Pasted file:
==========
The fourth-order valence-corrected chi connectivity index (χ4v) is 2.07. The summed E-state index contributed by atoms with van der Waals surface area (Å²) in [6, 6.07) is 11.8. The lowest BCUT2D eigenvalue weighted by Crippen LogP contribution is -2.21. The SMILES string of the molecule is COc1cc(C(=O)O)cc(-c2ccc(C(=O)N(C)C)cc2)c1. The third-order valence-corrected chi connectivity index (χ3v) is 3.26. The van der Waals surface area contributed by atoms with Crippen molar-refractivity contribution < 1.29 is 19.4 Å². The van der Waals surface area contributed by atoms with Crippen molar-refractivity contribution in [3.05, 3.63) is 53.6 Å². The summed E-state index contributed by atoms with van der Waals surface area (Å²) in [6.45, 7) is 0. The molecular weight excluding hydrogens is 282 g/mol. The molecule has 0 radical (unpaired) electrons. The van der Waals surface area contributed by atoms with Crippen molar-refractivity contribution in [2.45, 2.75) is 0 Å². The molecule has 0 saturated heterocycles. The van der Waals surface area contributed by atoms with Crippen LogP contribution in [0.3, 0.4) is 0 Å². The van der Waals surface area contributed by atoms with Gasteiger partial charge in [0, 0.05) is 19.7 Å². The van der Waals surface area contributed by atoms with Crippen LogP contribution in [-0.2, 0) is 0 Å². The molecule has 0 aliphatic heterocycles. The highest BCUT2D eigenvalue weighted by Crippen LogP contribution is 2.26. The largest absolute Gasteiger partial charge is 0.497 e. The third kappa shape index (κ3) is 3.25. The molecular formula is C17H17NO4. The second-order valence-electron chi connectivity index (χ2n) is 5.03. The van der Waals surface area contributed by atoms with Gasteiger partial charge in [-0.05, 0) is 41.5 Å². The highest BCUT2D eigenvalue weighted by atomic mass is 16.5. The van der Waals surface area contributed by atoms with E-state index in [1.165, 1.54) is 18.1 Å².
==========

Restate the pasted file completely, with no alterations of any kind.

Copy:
The fourth-order valence-corrected chi connectivity index (χ4v) is 2.07. The summed E-state index contributed by atoms with van der Waals surface area (Å²) in [6, 6.07) is 11.8. The lowest BCUT2D eigenvalue weighted by Crippen LogP contribution is -2.21. The SMILES string of the molecule is COc1cc(C(=O)O)cc(-c2ccc(C(=O)N(C)C)cc2)c1. The third-order valence-corrected chi connectivity index (χ3v) is 3.26. The van der Waals surface area contributed by atoms with Crippen molar-refractivity contribution < 1.29 is 19.4 Å². The van der Waals surface area contributed by atoms with Crippen molar-refractivity contribution in [3.05, 3.63) is 53.6 Å². The summed E-state index contributed by atoms with van der Waals surface area (Å²) in [6.45, 7) is 0. The molecular weight excluding hydrogens is 282 g/mol. The molecule has 0 radical (unpaired) electrons. The van der Waals surface area contributed by atoms with Crippen molar-refractivity contribution in [2.45, 2.75) is 0 Å². The molecule has 0 saturated heterocycles. The van der Waals surface area contributed by atoms with Crippen LogP contribution in [0.3, 0.4) is 0 Å². The van der Waals surface area contributed by atoms with Gasteiger partial charge in [0, 0.05) is 19.7 Å². The van der Waals surface area contributed by atoms with Crippen LogP contribution in [-0.2, 0) is 0 Å². The molecule has 0 aliphatic heterocycles. The highest BCUT2D eigenvalue weighted by Crippen LogP contribution is 2.26. The largest absolute Gasteiger partial charge is 0.497 e. The third kappa shape index (κ3) is 3.25. The molecular formula is C17H17NO4. The second-order valence-electron chi connectivity index (χ2n) is 5.03. The van der Waals surface area contributed by atoms with Gasteiger partial charge in [-0.05, 0) is 41.5 Å². The highest BCUT2D eigenvalue weighted by atomic mass is 16.5. The van der Waals surface area contributed by atoms with E-state index in [1.165, 1.54) is 18.1 Å².